It begins with a trial. Matthew Macfadyen (from Succession) and Sian Clifford (from Fleabag) sit in court accused of stealing a million pounds, and the public prosecutor tells the jury that they have, in the show’s parlance, a “50:50” situation, leaving them with two options: guilty and not guilty. Then the show elaborates, telling us how the game was made, and how diabolically—and unbelievably—the game may have been gamed.

When it launched, getting on to Who Wants To Be A Millionaire? became like hunting for Willy Wonka’s golden tickets. People went into debt calling the numbers to make it to the show. They constructed their own fastest-finger-first machines. Communities came together to figure out what questions were likely to be asked when the show’s selectors phoned them back. A long-haired “veteran” of three Millionaire appearances—bending the rules by appearing in different countries—advertises “regional hubs” that will provide answers, and offers a room with the country’s best pub-quizzers to be used for the Phone-A-Friend option. (Much later, we see this fellow lament the birth of Google and the easy, immediate availability of information: “The bottom’s falling out of the truth market,” he says).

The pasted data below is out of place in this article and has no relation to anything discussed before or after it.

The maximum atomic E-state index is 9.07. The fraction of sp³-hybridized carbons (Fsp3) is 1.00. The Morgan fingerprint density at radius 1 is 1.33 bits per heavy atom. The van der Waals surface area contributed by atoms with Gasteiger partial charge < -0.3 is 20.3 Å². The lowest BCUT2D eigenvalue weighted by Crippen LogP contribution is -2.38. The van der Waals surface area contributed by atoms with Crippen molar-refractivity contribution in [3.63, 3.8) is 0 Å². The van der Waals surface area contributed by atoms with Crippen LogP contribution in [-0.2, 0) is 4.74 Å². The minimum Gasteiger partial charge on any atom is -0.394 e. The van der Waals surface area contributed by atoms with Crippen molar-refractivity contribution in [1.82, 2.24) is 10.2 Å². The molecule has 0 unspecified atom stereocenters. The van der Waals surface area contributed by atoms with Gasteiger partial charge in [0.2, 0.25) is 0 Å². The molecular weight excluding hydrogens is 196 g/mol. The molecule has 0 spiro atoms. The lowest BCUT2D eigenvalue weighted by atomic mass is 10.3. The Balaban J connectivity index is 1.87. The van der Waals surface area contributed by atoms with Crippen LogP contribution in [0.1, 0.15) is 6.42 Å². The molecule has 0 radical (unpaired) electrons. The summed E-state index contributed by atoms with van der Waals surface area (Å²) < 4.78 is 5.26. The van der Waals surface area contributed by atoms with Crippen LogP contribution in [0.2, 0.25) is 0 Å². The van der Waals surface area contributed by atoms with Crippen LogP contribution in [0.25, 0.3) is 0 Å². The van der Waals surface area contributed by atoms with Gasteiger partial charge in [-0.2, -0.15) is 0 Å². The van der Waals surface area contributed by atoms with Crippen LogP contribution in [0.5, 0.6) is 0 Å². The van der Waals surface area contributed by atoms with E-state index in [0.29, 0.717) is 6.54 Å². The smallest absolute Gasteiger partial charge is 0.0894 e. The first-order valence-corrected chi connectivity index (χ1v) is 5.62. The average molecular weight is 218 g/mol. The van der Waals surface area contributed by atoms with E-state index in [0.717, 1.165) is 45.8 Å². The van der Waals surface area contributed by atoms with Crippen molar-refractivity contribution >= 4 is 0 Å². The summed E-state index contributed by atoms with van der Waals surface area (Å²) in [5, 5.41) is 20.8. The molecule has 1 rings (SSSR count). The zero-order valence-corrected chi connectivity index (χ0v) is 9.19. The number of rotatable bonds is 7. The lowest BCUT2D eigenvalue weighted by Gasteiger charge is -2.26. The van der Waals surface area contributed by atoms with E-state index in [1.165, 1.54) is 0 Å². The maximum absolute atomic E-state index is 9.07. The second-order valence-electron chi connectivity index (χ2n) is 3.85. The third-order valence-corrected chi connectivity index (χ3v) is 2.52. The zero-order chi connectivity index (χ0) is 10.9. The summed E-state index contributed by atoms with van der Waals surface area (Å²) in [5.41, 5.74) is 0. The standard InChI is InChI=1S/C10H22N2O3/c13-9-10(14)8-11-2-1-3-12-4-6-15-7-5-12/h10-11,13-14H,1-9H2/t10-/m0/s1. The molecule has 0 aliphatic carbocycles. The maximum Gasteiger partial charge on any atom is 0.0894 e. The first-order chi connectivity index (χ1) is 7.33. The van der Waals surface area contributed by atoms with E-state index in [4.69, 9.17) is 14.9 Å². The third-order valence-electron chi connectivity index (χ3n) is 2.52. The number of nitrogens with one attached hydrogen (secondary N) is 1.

Wading through this world of obsessives are Major Charles Ingram and his wife Diana, both of whom get on to the show—after her brother has already reached the show five times. The major, later gaining notoriety across England as the “Coughing Major”, is reluctant to participate, appears unsure of his answers when playing and when preparing, and, as the prosecution compellingly demonstrates, appears to be changing his answers based on coughing from someone sitting right behind him. He has never heard of the musician Craig David, but wins by correctly picking him as an answer. Surely he must be guilty?